“Now those actions can be voided by the judge because those are illegal actions that ended up with a public vote regarding the ordinance and the host agreement,” Ouslander said.
Judge Terry Flenniken is set to issue a final ruling on January 21, 2015.
Brent Ryan is an attorney for Pintail Landfill, the company, that plans to build the dump and which is also a defendant in the lawsuit.
He said regardless of the outcome, the company plans to build the landfill, which is awaiting a permit from the Texas Commission on Environmental Quality.
“We’re confident the project meets all of the applicable permitting requirements,” Ryan said. “And we’ll move forward to get our permit and develop the project.”
He said since Pintail filed its permit application before any county ordinances were passed, the judge’s ruling will not affect the project.
CALH Activity Update - 2/27/15
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Agreed Final Judgment
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Compromise Settlement Agreement and Release
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Joint Motion for Entry of Agreed Final Judgment
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Settlement Term Letter for Pintail Litigation
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Status Update of February 20
Waller County Settles Landfill Suit, Seeks To Block Project
~Article as posted from The Houston Chronicle
After two fraught years of legal battle, the lawsuit over a proposed Waller County landfill came to a quiet close Friday with a deal that ensures the civil case against the county will not be appealed but that does not prevent the landfill from being built.
The county commissioners court's 3-2 vote Friday morning to approve the settlement comes two months after a jury found that commissioners violated transparency laws in agreeing to host the 250-acre landfill near the small city of Hempstead, about 50 miles northwest of Houston. The settlement voids the county's 2013 ordinance and host agreement authorizing the waste site while stipulating that the county will pay $570,000 in attorneys' fees incurred by the plaintiffs, the city of Hempstead and the group Citizens Against the Landfill in Hempstead.
However, the fate of the project remains in limbo, as the Texas Commission on Environmental Quality, not Waller County, has final say over whether the landfill gets built. The landfill company's permit application is scheduled to be reviewed in a contested case hearing in August.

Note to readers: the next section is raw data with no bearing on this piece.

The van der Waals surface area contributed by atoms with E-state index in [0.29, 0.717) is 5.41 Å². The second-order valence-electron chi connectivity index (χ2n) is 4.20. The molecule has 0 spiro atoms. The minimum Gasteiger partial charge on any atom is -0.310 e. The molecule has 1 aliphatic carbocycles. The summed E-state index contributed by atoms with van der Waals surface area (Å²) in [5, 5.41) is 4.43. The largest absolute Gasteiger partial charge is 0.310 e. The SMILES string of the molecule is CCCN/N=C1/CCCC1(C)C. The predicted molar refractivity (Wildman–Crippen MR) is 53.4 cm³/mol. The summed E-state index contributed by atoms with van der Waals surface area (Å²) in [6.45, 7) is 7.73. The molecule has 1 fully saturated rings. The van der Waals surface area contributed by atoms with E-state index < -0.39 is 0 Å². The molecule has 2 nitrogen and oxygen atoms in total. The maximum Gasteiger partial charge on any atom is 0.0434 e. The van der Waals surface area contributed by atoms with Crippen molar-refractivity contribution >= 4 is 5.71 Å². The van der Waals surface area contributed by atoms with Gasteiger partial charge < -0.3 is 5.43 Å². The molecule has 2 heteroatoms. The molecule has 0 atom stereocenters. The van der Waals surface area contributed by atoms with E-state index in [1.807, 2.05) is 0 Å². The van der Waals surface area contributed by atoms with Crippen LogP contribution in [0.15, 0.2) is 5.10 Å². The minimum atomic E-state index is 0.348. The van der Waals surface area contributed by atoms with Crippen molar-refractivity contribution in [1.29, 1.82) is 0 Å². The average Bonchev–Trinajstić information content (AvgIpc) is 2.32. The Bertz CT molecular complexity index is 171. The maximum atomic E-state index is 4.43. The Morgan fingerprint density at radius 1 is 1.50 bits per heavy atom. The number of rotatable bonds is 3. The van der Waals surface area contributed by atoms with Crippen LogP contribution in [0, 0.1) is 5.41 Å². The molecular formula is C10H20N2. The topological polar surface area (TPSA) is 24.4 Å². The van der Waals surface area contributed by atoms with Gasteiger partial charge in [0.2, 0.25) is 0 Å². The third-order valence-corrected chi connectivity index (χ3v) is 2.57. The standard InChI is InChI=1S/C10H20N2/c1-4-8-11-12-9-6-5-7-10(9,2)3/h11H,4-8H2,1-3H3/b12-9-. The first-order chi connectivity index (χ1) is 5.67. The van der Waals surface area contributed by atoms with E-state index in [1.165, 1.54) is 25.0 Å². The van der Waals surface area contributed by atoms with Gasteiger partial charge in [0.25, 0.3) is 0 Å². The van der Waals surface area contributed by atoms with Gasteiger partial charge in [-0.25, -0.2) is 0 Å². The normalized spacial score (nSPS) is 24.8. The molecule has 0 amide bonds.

A chance to heal
"This landfill has caused a lot of damage in this county," County Judge Trey Duhon said before voting to approve the settlement, which he said he believes is in the county's best interest, fees and all. "I hope this is an opportunity for this county to start to heal."
Commissioners Russell Klecka and John Amsler also voted in favor of the deal.
"It's very sad that it had to be done this way," Amsler said. "But now - now we the people of Waller County who do not want this landfill, because of this trial, I maintain that we occupy the moral high ground."
The two commissioners who opposed the deal, Jeron Barnett and Justin Beckendorff, cited concerns about the financial impact of the deal on the county, with Barnett also worrying that the nullification of the 2013 landfill ordinance would leave other areas of the county open to a waste site.
As Beckendorff, whose father Glenn Beckendorff was county judge when Waller agreed to the landfill, put it, "This is a lose-lose-lose situation."
"Rainy days are coming," Barnett said.
The trial concerned the legality of Waller County's 2013 decision to reverse a 2011 ordinance that prohibited the proposed Pintail Landfill and instead sign an agreement to host the project. The vote was 3-2. The city of Hempstead and Citizens Against the Landfill in Hempstead sued. They challenged the county's jurisdiction over the landfill area - it's located partially within the city's extraterritorial jurisdiction - as well as the commissioners' alleged lack of transparency throughout the approval process.
The county judge at the time said the lifted restrictions would not have held up, given the timeline of Pintail's permit application.
Duhon, for his part, addressed concerns Friday about the attorneys' fees that the county now must cover.
"I don't take the expenditure of these fees lightly by any means," Duhon said, but noted that he thought the county could have been asked to pay more had it not agreed to a deal.
Following the commissioners court's discussion and approval of the settlement, retired state District Judge Terry Flenniken signed the final judgment, calling the case to a close before some 30 attendees, many of whom had been present throughout the trial.
"This is what Waller County wanted," said Brent Ryan, an attorney for the landfill company, Pintail. He reiterated that the company is moving forward with its plans for the waste site.
Now the county is shifting attention to the contested case hearing in August over Pintail's permit application, and to developing a comprehensive waste management plan.
"With this order," Duhon said, "our work is just beginning."
Waller County Commissioners Court – February 20, 2015
Waller County Landfill Deal Ruled Illegal
~Article as posted by KBTX.com
Thursday, December 18, 2014, 10:46 PM
HEMPSTEAD - A Waller County jury has thrown out a deal that approved a 15-story landfill along Highway 6.
It was ruled that Waller County Commissioners violated state public information and open meeting laws by passing a 2013 ordinance granting Green Group the OK to put their landfill just north of Hempstead.
Waller County residents raised more than half a million dollars to prove the landfill deal was a backroom deal.
This fall, anyone who was part of the landfill deal in November was voted out of office by Waller County residents.